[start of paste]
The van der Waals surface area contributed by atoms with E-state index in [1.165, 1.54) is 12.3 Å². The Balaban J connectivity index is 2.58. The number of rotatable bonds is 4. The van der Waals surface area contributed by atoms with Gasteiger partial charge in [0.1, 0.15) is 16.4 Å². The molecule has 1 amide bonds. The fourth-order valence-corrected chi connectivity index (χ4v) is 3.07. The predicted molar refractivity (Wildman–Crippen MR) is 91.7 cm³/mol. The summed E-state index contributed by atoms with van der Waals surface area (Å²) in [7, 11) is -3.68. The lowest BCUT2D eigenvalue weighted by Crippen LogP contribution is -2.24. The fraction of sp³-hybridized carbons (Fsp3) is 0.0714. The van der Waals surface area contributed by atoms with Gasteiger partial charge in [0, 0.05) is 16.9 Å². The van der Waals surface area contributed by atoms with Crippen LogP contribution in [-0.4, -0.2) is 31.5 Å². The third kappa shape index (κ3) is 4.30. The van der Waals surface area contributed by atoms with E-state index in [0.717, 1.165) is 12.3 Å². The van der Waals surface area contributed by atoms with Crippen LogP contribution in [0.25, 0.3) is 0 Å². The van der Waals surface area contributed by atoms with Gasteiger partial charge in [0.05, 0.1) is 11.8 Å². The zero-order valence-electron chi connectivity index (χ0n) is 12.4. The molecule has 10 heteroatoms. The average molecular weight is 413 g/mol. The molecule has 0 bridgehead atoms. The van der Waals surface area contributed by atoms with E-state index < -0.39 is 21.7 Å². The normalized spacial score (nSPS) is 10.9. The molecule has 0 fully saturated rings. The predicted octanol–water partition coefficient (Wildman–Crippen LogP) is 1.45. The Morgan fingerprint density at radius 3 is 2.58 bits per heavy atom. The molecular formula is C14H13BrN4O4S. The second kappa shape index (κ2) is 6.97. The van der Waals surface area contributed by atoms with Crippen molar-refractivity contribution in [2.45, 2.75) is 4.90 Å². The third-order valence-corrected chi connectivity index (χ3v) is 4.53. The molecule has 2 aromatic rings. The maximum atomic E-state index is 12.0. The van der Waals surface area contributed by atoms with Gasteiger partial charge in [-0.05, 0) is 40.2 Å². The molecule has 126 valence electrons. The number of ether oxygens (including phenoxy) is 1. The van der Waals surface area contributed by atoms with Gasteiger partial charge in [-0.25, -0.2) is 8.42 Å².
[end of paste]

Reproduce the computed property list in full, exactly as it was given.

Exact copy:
The van der Waals surface area contributed by atoms with E-state index in [1.165, 1.54) is 12.3 Å². The Balaban J connectivity index is 2.58. The number of rotatable bonds is 4. The van der Waals surface area contributed by atoms with Gasteiger partial charge in [0.1, 0.15) is 16.4 Å². The molecule has 1 amide bonds. The fourth-order valence-corrected chi connectivity index (χ4v) is 3.07. The predicted molar refractivity (Wildman–Crippen MR) is 91.7 cm³/mol. The summed E-state index contributed by atoms with van der Waals surface area (Å²) in [7, 11) is -3.68. The lowest BCUT2D eigenvalue weighted by Crippen LogP contribution is -2.24. The fraction of sp³-hybridized carbons (Fsp3) is 0.0714. The van der Waals surface area contributed by atoms with Gasteiger partial charge in [0, 0.05) is 16.9 Å². The van der Waals surface area contributed by atoms with Crippen LogP contribution in [-0.4, -0.2) is 31.5 Å². The third kappa shape index (κ3) is 4.30. The van der Waals surface area contributed by atoms with E-state index in [0.717, 1.165) is 12.3 Å². The van der Waals surface area contributed by atoms with Crippen LogP contribution in [0.25, 0.3) is 0 Å². The van der Waals surface area contributed by atoms with Gasteiger partial charge in [0.05, 0.1) is 11.8 Å². The zero-order valence-electron chi connectivity index (χ0n) is 12.4. The molecule has 10 heteroatoms. The average molecular weight is 413 g/mol. The molecule has 0 bridgehead atoms. The van der Waals surface area contributed by atoms with E-state index < -0.39 is 21.7 Å². The normalized spacial score (nSPS) is 10.9. The molecule has 0 fully saturated rings. The predicted octanol–water partition coefficient (Wildman–Crippen LogP) is 1.45. The Morgan fingerprint density at radius 3 is 2.58 bits per heavy atom. The molecular formula is C14H13BrN4O4S. The second kappa shape index (κ2) is 6.97. The van der Waals surface area contributed by atoms with Crippen molar-refractivity contribution in [2.45, 2.75) is 4.90 Å². The third-order valence-corrected chi connectivity index (χ3v) is 4.53. The molecule has 2 aromatic rings. The maximum atomic E-state index is 12.0. The van der Waals surface area contributed by atoms with Gasteiger partial charge in [-0.05, 0) is 40.2 Å². The molecule has 126 valence electrons. The number of ether oxygens (including phenoxy) is 1. The van der Waals surface area contributed by atoms with Gasteiger partial charge in [-0.25, -0.2) is 8.42 Å².